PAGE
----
Crimp Your Barbs

    Crimping the barbs on your ice fishing lures is always a fish-friendly practice. Crushing the barbs on hooks with a pair of needle-nose pliers (or filing or grinding them down) makes the release of fish much quicker and easier.  It is also much easier on the fish, causing less damage to their lips and jaws by creating a far greater wound than necessary upon tearing the hook loose. 

    In ice fishing, we often use live bait – waxworms or spikes, live or dead minnows. A barb helps hold bait on the hook. The happy medium is pinching the tip of the barb to create a “bump” which helps hold the bait on the hook while providing easy release.

    Remember to keep the drag appropriately tightened, and use the flex in the rod and rod tip to keep the line tight following the initial hook-set and the fight.  Barbs aren’t exactly the necessity some anglers feel they are, and plenty of anglers are testament to that

    Tournaments & Derbies

    For thousands of anglers, part of the fun of fishing in the winter includes tournaments and derbies. A couple of special advisements for these situations.

    Tournaments generally involve fishing for several hours, and bringing a number of fish to a weigh-in at the end of the fishing time. Most tournaments now require that these fish be kept alive. These tips will help you bring live, vigorous fish to the weigh-in:

    Keep fish in a white, insulated bucket or cooler with a floating thermometer.

    These fish come out of 34 degree water. Dark colored containers and uninsulated containers tend to heat up quickly, even a 10 degree temperature shift can kill the fish.

    A battery operated aerator helps keep the water oxygenated. Cold water holds dissolved oxygen well.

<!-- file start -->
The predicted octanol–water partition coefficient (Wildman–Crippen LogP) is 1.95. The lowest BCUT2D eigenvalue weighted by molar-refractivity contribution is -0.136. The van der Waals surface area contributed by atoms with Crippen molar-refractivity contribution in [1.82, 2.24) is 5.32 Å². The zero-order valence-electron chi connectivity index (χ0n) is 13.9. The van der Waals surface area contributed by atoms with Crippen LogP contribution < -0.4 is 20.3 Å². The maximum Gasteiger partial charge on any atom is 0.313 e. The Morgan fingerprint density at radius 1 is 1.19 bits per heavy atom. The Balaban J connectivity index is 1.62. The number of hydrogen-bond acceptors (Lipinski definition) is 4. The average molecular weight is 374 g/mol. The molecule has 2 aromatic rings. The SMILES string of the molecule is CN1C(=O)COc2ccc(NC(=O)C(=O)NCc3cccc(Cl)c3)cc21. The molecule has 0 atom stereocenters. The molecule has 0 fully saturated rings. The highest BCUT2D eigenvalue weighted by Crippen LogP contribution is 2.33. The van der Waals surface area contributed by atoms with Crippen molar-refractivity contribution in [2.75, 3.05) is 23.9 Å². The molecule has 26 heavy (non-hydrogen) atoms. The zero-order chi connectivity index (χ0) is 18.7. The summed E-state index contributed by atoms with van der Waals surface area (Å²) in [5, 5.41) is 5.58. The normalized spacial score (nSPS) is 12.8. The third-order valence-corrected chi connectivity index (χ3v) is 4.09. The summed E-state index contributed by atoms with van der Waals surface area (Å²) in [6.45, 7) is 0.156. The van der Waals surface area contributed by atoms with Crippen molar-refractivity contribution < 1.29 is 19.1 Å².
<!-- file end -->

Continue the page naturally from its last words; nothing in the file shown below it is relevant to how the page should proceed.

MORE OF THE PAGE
A lid will help prevent water from splashing out during transport.

    Fill your bucket with water before you catch your first fish. If you wait to fill the bucket with water until you catch your first fish, that fish has a lower survival rate. A 32 ounce plastic cup from a convenience store works well to draw water from an ice hole. Some anglers make a “water on a stick” device, using a 5″ diameter container with a 1″ x 2″ x 3′ board screwed to the inside. This plunges quickly down the hole to draw water without getting the angler wet.

    A teaspoon of Sure Life in the water will also help keep the fish live, healthy and vigorous.

    Fish that will be kept for eating at the end of the tournament need only be kept lively enough for the weigh-ins. Fish that will be returned to the water require exceptional care to ensure long-term survival.

    In derbies, fish are typically caught, rushed to the weigh-ins, weighed and released. In this scenario, a bag filled with water or a bucket of water is all that is needed to keep the fish submerged through weigh-ins. During exceptionally cold conditions, an insulated bucket with plenty of water is helpful.

    Fractions of an ounce can mean the difference between winning and losing, and fish lose weight out of water. Live, healthy fish brought to weigh-ins in water give you the best chance of a winning finish.


    Ice fishing has its own mystique and enticements. Ice anglers are a rare and hearty breed, braving winter’s unforgiving winds and frozen, austere beauty.  There’s a particular wildness and solitude and sense of freedom found only by trekking across the broad, flat plain of a frozen lake, stopping seemingly in the middle of exactly nowhere, and declaring oneself as having arrived.  Few are lucky enough to know this feeling.

    Few are equipped to steward it like you.


    Topics: Catch & Release, Recycled Fish, S.A.F.E. Angling, Selective Harvest | Comments Off on Ice Fishing and Stewardship